And, by the way, Cameron wasn’t a dropoff from Grouchy at the plate in terms of genuine production.  Look at the side-by-side batting stats Cammy and Grouchy had between 2000 and 2003 for the four years Mike was in Seattle while Grouchy was in Cincy:

    CAMERON:  554 H, 115 2B, 19 3B, 87 HR, 353 R, 344 RBI, 106 SB, .256 BA
    GROUCHY:  338 H,   62 2B,   6 3B, 83 HR, 208 R, 232 RBI,  10 SB, .271 BA

    I willingly concede that Grouchy missed a LOT more games than Cammy did in that period, but the numbers are what they are.  Who genuinely produced more for their team during those four seasons? Or, to put it another way, would the Mariners have been better served by an injury-prone player beginning his career decline who obviously didn’t want to play for them, or a player who missed just 38 games in four years at the peak of his career who was glad to be in Seattle?

    I think this ended up being a great deal for the Mariners, given both the circumstances leading to the trade and how things went for each player during the four years after it.

    • Artthiel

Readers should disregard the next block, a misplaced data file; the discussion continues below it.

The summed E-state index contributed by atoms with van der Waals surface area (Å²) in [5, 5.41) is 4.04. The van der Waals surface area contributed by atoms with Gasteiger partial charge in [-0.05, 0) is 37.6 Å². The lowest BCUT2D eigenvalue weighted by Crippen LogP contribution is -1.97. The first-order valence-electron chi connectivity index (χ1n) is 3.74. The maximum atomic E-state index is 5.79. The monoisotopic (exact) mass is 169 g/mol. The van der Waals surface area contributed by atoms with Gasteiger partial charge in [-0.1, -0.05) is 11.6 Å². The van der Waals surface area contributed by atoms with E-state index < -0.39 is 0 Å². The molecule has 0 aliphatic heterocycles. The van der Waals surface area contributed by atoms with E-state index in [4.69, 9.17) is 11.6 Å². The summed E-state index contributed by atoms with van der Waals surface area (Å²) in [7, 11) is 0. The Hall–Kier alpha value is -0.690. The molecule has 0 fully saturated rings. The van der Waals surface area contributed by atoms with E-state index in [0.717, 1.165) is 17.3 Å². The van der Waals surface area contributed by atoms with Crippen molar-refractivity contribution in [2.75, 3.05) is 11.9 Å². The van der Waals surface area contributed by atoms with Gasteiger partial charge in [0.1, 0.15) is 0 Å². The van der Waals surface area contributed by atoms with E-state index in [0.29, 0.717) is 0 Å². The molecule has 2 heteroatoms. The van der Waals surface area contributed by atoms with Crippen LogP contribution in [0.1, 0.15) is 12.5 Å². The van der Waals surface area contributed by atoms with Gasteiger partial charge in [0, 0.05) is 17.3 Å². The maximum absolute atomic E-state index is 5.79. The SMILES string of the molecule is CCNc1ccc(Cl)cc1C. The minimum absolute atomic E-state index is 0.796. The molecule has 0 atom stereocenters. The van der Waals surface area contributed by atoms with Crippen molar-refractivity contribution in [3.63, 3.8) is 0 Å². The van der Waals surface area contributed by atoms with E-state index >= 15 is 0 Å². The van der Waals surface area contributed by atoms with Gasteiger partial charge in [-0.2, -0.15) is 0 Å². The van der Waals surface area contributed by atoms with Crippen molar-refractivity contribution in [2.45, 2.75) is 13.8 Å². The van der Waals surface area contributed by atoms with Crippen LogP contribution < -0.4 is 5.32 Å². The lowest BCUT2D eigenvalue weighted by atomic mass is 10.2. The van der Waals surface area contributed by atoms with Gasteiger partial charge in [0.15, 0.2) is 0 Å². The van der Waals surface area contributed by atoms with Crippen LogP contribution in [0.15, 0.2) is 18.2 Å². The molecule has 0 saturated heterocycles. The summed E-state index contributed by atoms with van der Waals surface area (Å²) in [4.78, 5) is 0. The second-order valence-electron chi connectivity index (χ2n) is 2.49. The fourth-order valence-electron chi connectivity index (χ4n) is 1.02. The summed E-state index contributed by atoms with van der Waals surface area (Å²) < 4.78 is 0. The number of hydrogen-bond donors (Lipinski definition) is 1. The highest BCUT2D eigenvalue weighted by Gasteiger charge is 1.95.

Fair point, radioguy. Junior’sd physical decay came about partly because of the leg damage he sustained playing 11 years on Kingdome concrete, and partly because of poor training habits. His prime was behind him. Cameron was in his prime. If only he could have hit well with the Safeco batter’s eye.  He never adjusted.

  • RadioGuy

    It was great to see Mike Cameron sign that one-year deal to retire as a Mariner, and especially to see 46,000 people rising as one to give Cammy his ovation.  Mike came into a very difficult situation as a replacement for a Hall of Fame centerfielder (and Ken Grouchy Junior should go in the first year he’s eligible), but Cammy certainly made the most of it.